Last April I attended Q LA, a gathering to discuss ideas for the common good. The event is structured similarly to TED, where each presentation is under 20 minutes. At Q, presenters speak for 18, 9 or 3 minutes. One of the talks I heard came from Jessica Rey on modesty. This past week, I’ve seen her video “blow up” on Facebook. I actually had mixed thoughts on her presentation and thought it might be worthwhile to discuss here. I’ll begin by saying that Jessica had the 9 minute slot, which anyone will admit is challenging to thoroughly discuss any issue in-depth, not the least modesty. I’d also like to add that I do support the practice of modesty, as long as we are willing to enter into the nuances of what modesty is and is not.
My main frustration with Rey’s talk is the oversimplification of the modesty issue. To talk about modesty is to consider issues of the body, shame, views towards women, objectification, manipulation, sexuality, control, and relationality (by no means an exhaustive list). It is through the complexity of this list, that I realize that this whole conversation points to something more significant than clothing.
I hear a deeper echo. An echo of the heart, which is more complex and nuanced than we can fully comprehend.
We are sick at a heart level and our messy beliefs about our bodies and sexuality leak out of our hearts. We have been told lies and half-truths and have internalized them as fact. It follows that modesty is not at its core an issue of clothing, but rather is an issue of the heart. If we are to engage in a conversation on modesty it has to start at a heart level.
When the conversation begins with clothing, it becomes rule based. Wear this. Don’t wear that. I do not need anyone to participate in my modesty. I can just put on a turtleneck and baggy pants and I can check off the modesty box. Yet, no matter how much I wear the “right” things, this in no way addresses the root of the matter. I still may feel body shame. I still may lust. When we start with the heart, we get to the root of what is truly motivating our actions.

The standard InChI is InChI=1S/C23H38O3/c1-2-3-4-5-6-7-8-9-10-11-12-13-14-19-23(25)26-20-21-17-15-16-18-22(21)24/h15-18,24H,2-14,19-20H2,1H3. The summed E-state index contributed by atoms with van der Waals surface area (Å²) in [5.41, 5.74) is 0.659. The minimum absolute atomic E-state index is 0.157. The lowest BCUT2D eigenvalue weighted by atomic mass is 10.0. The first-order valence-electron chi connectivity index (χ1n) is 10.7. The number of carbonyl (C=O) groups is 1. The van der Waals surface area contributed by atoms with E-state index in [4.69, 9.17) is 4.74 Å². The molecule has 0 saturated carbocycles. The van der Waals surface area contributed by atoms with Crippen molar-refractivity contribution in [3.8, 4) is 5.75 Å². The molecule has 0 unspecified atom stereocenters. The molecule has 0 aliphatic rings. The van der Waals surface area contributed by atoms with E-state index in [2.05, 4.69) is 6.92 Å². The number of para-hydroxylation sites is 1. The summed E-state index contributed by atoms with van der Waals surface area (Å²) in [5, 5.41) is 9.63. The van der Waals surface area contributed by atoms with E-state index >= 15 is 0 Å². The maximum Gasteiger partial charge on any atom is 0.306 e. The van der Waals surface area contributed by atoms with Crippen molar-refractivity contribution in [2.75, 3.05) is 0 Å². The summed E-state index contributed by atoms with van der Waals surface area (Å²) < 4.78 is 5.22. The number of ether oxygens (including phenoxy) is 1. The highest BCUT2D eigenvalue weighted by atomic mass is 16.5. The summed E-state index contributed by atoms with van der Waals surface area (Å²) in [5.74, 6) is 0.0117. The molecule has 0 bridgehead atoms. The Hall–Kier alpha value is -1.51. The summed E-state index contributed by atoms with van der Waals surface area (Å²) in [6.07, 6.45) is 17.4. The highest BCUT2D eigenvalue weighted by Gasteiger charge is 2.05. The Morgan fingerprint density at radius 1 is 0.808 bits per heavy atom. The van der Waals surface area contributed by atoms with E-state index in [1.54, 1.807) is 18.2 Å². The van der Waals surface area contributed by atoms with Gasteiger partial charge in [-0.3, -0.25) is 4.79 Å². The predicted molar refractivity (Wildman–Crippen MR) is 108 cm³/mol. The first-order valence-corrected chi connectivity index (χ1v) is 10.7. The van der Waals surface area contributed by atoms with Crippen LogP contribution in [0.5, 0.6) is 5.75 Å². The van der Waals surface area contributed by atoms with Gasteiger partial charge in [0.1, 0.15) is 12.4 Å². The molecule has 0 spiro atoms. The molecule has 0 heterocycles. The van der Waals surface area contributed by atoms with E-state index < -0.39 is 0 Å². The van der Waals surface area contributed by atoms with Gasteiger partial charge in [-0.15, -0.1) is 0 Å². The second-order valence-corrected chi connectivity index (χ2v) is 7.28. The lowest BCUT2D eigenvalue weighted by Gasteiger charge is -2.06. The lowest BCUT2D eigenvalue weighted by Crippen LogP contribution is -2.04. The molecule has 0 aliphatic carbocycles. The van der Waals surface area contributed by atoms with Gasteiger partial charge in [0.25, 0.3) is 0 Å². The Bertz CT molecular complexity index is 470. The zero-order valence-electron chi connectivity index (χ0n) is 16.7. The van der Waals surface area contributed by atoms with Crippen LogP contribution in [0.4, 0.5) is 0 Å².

Starting the modesty conversation at a heart level also acknowledges that we are needy and cannot do this alone. I need you and you need me. And we both need Jesus like no other. Both men and women are welcomed into the arena at a level playing field. What’s needed as we step into this issue is not a bunch of do’s and don’ts’s , but rather a willingness to get real about what is in our hearts. To listen. To explore why we lust. To explore why we feel shame about our bodies. To relate to each other. To open our hearts to God and let him teach us true modesty. A modesty that seeks to love and honor the other person, while also cherishing our God-given bodies. Not a “modesty” that seeks to control and isolate.
As our distorted views on the body and sexuality come to light, they will not be healed ultimately by more or less clothing. That isn’t to say that there will not be shifts in what is worn or how we view the opposite sex’s bodies, but it is not the clothing that will lead to modesty. It is solely through relationship with God that we can be healed and learn what it means to have a modest heart. Modesty is not something you wear, it is a character of the heart. And it is from the heart that all else flows.
Lord, show us the way.
Further reading on modesty:
Rachel Held Evan thoughtfully explores they ways in which the modesty conversation can lead to the objectification of women. I’d definitely recommend your reading it.
A discussion on whether the modesty movement is helpful or hurtful by Jonathan Merritt.
A collection of varying thoughts on modesty from the excellent Her-meneutics blog.